The big problem was, getting on board with the idea of Captain Jack being a deep and dark figure when, just a year before, he’d been as intentionally plastic as an Action Man was no easy task. While Doctor Who’s Jack flirted with anything that moved and was a charming alternative to Christopher Eccleston’s intentionally stern and stark portrayal of the Ninth Doctor, in Torchwood Jack lost his magic and, instead, mimicked the Time Lord’s hard nose approach. It didn’t fit, it didn’t make sense, and it wasn’t a convincing transition.
Echoes of the cartoon figure Jack had been in Doctor Who managed to find their way into Torchwood - his WW2 trench coat a constant visual cue - but they only served to undermine his new uncompromising and cold hearted nature, giving Torchwood an unwarranted feel of a CBBC drama throughout its run.
Ironic, then, that a show actively set in a school should turn out to be a far more adult setting for a Doctor Who spin-off. Five episodes in, Class feels more stable, more contemporary than its predecessor. Where Torchwood had an underground base that had all the subtlety of a Bond villain’s lair, Class brings the alien to the ordinary; a bedroom, a classroom, a suburban street.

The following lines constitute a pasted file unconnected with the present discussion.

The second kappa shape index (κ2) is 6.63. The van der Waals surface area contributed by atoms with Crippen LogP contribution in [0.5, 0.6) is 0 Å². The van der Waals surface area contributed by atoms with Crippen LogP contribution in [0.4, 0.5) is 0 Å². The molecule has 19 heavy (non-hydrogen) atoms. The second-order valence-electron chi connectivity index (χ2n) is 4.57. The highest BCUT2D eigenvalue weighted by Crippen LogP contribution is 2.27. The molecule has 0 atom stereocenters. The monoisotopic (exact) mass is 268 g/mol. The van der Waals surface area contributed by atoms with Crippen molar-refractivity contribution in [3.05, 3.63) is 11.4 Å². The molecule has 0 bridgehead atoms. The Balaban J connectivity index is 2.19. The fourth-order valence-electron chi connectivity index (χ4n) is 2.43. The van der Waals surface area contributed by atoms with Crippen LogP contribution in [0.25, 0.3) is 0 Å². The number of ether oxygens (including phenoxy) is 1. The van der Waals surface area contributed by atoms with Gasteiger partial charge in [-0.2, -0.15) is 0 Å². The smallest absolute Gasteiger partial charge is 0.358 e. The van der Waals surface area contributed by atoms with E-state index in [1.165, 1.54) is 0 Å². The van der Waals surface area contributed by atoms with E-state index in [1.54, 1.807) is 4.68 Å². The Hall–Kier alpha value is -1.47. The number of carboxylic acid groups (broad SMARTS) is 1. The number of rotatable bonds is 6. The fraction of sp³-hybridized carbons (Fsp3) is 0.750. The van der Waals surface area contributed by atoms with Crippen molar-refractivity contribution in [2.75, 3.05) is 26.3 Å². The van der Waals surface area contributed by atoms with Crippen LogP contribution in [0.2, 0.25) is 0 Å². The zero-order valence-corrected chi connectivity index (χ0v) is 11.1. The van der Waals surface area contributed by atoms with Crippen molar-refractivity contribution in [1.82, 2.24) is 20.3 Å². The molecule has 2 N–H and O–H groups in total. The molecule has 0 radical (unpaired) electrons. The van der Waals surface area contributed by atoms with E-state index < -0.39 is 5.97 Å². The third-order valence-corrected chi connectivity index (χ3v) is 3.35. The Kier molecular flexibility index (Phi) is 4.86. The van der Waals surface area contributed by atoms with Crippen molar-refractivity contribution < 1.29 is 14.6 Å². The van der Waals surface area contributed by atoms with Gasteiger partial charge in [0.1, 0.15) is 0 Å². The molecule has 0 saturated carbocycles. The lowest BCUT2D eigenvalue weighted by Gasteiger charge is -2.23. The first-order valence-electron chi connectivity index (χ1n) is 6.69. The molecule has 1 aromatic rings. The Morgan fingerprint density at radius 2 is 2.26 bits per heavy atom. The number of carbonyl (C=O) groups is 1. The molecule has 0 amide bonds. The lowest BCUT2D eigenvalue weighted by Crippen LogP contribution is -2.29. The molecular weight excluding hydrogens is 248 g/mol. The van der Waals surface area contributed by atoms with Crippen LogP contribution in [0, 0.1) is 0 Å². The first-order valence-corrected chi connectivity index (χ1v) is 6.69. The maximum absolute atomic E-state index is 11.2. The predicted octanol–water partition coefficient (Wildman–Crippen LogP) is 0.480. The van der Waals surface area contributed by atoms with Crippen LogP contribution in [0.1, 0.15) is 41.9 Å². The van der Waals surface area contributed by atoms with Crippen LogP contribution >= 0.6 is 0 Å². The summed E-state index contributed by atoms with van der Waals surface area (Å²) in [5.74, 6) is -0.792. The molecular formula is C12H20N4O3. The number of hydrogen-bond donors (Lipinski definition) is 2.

Where Torchwood pitched itself as a secret organisation with power beyond the police, the Government, and the CIA, Class depicts a rag tag group of college kids who stumble through each encounter under the reluctant guidance of Miss Quill - their alien protector, serving undercover as a physics teacher and played brilliantly by former Coronation Street favourite Katherine Kelly.
Indeed, it’s Quill who best represents the difference between the two shows. Forced to stand with the rest of the team not out of choice but as a form of punishment for an attempted genocide, Quill is no ‘Doctor’ figure. Kelly plays her as a caged beast, tempered by an alien creature inserted into her brain to keep her on their side. Her knowledge of the aliens slipping into Coal Hill is limited, and her motives often unknown. It’s the blind leading the blind, and there’s no Doctor here to pop up and save the day.
It all means that, in terms of scope, the stories in Class aren’t as expansive as they were in Captain Jack’s world. Torchwood always felt like trying to build a no-holds-barred, super scary rollercoaster right in the middle of a toddler’s creche - it was an awkward fit that relied on the viewer making a number of allowances in order to get the most out of it. In comparison, Class is a more digestible tale where it’s not the world that’s under threat every waking moment, but rather the lives of its protagonists.
It’s an intentionally smaller story, and a far better drama as a result. Whether or not it manages to last the five seasons Torchwood pulled off is up for debate, but even if these first eight episodes also end up being its last, Class deserves credit for managing to break free of Doctor Who’s tropes in a way Torchwood never quite managed.
Indeed, if the prime goal of a spin-off is to capture the spirit of its source show whilst simultaneously standing on its own too feet, Class has already ensured Torchwood has been well and truly schooled.